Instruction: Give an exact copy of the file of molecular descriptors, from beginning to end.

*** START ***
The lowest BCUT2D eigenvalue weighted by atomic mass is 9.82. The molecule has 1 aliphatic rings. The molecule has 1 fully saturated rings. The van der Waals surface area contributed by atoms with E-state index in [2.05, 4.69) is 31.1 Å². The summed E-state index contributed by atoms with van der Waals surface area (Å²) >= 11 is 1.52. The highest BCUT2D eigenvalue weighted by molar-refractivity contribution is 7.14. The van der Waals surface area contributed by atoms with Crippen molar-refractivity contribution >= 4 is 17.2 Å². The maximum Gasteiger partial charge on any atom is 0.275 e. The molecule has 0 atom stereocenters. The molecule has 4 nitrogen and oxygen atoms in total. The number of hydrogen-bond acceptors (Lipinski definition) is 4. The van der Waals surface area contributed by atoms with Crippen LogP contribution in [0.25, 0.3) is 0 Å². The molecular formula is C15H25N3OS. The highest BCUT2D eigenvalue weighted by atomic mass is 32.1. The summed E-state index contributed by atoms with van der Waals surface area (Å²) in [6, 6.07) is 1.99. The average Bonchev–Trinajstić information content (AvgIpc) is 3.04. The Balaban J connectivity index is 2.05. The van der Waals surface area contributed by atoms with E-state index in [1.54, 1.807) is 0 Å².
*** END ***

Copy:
The lowest BCUT2D eigenvalue weighted by atomic mass is 9.82. The molecule has 1 aliphatic rings. The molecule has 1 fully saturated rings. The van der Waals surface area contributed by atoms with E-state index in [2.05, 4.69) is 31.1 Å². The summed E-state index contributed by atoms with van der Waals surface area (Å²) >= 11 is 1.52. The highest BCUT2D eigenvalue weighted by molar-refractivity contribution is 7.14. The van der Waals surface area contributed by atoms with Crippen molar-refractivity contribution >= 4 is 17.2 Å². The maximum Gasteiger partial charge on any atom is 0.275 e. The molecule has 0 atom stereocenters. The molecule has 4 nitrogen and oxygen atoms in total. The number of hydrogen-bond acceptors (Lipinski definition) is 4. The van der Waals surface area contributed by atoms with Crippen LogP contribution in [0.25, 0.3) is 0 Å². The molecular formula is C15H25N3OS. The highest BCUT2D eigenvalue weighted by atomic mass is 32.1. The summed E-state index contributed by atoms with van der Waals surface area (Å²) in [6, 6.07) is 1.99. The average Bonchev–Trinajstić information content (AvgIpc) is 3.04. The Balaban J connectivity index is 2.05. The van der Waals surface area contributed by atoms with E-state index in [1.54, 1.807) is 0 Å².